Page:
It’s a card game: when one falls down all others follow.
Looking at the consequences brought by the global lockdown after the COVID-19 pandemic spreading is generating the question if halting so many productive fields and countries was the best solution.
Certainly safeguarding lives is the priority number one. For this reason, closing factories of non-indispensable goods seems the only way for slowing and blocking the spreading of coronavirus worldwide. Despite this, entire national economies are starting to suffer heavily from a situation that could become devastating if such actions should continue for long.
Although China’s supply chain seems to be slowly reopening, many Western brands such as Primark, Mango, Marks & Spencer, Macy’s, JCPenney plus global jeans and sportswear brands, cancelled their orders and left many South and South-Eastern Asian countries that regularly produced for them in a very difficult position.
The worst hit nations–whose activities are practically entirely closed–include Bangladesh, Pakistan, India, Cambodia, Myanmar and Vietnam. Their economies are largely based upon manufacturing apparel and footwear.
Among many insiders’ calls, Rubana Huq, president of BGMEA (Bangladesh Garment Manufacturers and Exporters Association), asked Western countries to act responsibly and keep faith to their agreements with Bangladesh manufacturers. “We are a manufacturing country and we need to work together. If Western companies will cancel their orders about 4.1 million workers will literally be hungry and on the streets in our country,” she publicly pleaded. “Please guarantee us your payments for the next three months. We know you can afford that, especially as we have been supporting you for so long,” she explained. After the recent stop imposed by the spreading of COVID-19, in Bangladesh about 1,000 garment factories were closed down and orders for over 864 million pieces worth US$3 billion export were cancelled affecting over four million workers’ survival.
Also important is the role each local manufacturer has been playing to support its workers. Significant were two interventions by Mostafiz Uddin, head of denim textile show Bangladesh Denim Expo and owner of the jeans manufacturing company Denim Expert, which we recently wrote about (also see here and here). “Most factories are trying to cope with this situation but are facing production shortfalls and run the risk of having to suspend production lines. The situation gives rise to the real risk that, in order to reduce immediate costs, manufacturers may start by reducing the number of workers they employ or may start reducing the hours of their shifts. Both possibilities would result in a loss of income for the workforce that in Bangladesh count for four million workers.”
Genesis-M&J, another jeans manufacturing company based in Bangladesh, has been supportive towards its workers, too. “In Genesis ensuring health safety and wellbeing for all our employees is in our regular agenda. Today, with the spread of worldwide COVID-19 virus pandemic the priority in implementing health safety and hygiene best practices are very crucial to protect our employees as well as the nation as a whole. For this we have taken following safety measures from the very beginning while it was identified in Bangladesh,” said Munir Ahmed, owner of Genesis-M&J.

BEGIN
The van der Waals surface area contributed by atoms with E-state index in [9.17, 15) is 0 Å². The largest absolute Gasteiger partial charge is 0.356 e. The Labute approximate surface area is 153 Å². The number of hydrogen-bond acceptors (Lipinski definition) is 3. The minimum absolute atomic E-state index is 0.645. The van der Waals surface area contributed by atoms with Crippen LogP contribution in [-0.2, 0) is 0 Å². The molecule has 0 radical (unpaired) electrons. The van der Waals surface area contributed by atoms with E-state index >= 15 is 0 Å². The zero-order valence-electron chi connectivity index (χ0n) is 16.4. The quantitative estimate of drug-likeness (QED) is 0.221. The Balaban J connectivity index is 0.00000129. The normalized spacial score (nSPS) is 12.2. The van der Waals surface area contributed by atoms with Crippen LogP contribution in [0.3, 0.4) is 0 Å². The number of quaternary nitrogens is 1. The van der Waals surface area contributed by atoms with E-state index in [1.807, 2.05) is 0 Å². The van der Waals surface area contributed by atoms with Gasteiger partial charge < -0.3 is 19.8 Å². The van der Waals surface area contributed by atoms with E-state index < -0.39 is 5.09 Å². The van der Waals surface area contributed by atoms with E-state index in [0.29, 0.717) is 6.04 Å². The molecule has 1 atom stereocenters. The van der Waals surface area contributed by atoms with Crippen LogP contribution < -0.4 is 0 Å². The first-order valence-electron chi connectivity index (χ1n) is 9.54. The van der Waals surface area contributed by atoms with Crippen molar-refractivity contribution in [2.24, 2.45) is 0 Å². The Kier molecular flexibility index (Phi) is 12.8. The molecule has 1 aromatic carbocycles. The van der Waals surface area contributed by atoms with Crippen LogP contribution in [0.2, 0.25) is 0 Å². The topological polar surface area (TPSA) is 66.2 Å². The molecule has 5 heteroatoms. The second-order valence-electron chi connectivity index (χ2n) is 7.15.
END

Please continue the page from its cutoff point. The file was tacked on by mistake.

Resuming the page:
Pakistani companies too are involved in a similar difficult situation but are doing their best to support their employees. Shayan Abdullah, director, Neela Blue By Sapphire Fibres, commented: “We have always followed a people-centric approach and were amongst the first ones in the industry to disburse the salaries for the month of March 2020 with one week of advance pay so as to minimize disturbance and lend a helping hand to our employees.”
In this situation the company also cares for communicating with its employees at all levels. “At leadership and management levels employees, for instance, are working from home and are connected through telephone calls, e-mails, Skype, Zoom and Whattsapp,” added Abdullah. “Moreover, workers are connected to Social Security Institute and a few other supportive institutes.”
Thanks to new technology workflow can continue also for Artistic Milliners, another Pakistani denim and garment manufacturer. “Our sales, marketing and product development teams continue working and are following their daily routine, meeting up with customers, doing their meetings and presentations. The only difference is the format which just changed to physical to virtual,” commented the company.
Soorty’s executive director of global sales and marketing, Ebru Debbag, explained how the company is facing the recent problems: “We are suffering from a global crisis which is nothing we have experienced before. We are trying to feed our workers even when our factories are in lockdown. We are talking to our customers and suppliers alike and trying to negotiate to hold the goods rather than digest cancellations although our finances are blocked and our cash flow is badly hurt.”
Debbag adds: “There are a lot of payment delay requests and for us the receivables are essential for the survival of our 27,000 workers. This is where sustainability, responsibility and ethics need to come in practice.”
Naveena Denim Mills, another denim specialist from Pakistan, is aware that the overall scenario can change very easily from one moment to another–and hopefully for the best–very soon. “We are in close touch with all relevant authorities and hope to be back running as soon as possible,” commented Aydan Tüzün, executive director of global sales and marketing of the company. “In the meantime, our employees are our priority and we are paying salaries and all other benefits to all. Furthermore, we endeavor to do whatever we can do to help the lowest income bracket at the mill to weather these tough times together.”